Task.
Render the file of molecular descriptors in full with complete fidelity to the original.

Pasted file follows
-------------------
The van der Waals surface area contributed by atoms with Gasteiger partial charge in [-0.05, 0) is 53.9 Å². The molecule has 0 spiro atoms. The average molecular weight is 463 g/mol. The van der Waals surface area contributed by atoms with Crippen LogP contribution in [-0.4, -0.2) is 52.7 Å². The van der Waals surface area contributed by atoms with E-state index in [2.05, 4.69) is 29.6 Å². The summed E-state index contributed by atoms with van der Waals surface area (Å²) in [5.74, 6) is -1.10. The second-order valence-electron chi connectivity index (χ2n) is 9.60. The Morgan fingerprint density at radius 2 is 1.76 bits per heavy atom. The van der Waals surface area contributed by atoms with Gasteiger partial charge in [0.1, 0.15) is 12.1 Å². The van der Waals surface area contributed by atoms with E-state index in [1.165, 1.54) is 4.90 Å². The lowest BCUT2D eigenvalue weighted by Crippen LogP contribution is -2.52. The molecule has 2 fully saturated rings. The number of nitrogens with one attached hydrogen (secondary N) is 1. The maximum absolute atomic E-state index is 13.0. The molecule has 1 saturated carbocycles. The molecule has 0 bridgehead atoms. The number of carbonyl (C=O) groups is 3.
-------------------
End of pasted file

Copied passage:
The van der Waals surface area contributed by atoms with Gasteiger partial charge in [-0.05, 0) is 53.9 Å². The molecule has 0 spiro atoms. The average molecular weight is 463 g/mol. The van der Waals surface area contributed by atoms with Crippen LogP contribution in [-0.4, -0.2) is 52.7 Å². The van der Waals surface area contributed by atoms with E-state index in [2.05, 4.69) is 29.6 Å². The summed E-state index contributed by atoms with van der Waals surface area (Å²) in [5.74, 6) is -1.10. The second-order valence-electron chi connectivity index (χ2n) is 9.60. The Morgan fingerprint density at radius 2 is 1.76 bits per heavy atom. The van der Waals surface area contributed by atoms with Gasteiger partial charge in [0.1, 0.15) is 12.1 Å². The van der Waals surface area contributed by atoms with E-state index in [1.165, 1.54) is 4.90 Å². The lowest BCUT2D eigenvalue weighted by Crippen LogP contribution is -2.52. The molecule has 2 fully saturated rings. The number of nitrogens with one attached hydrogen (secondary N) is 1. The maximum absolute atomic E-state index is 13.0. The molecule has 1 saturated carbocycles. The molecule has 0 bridgehead atoms. The number of carbonyl (C=O) groups is 3.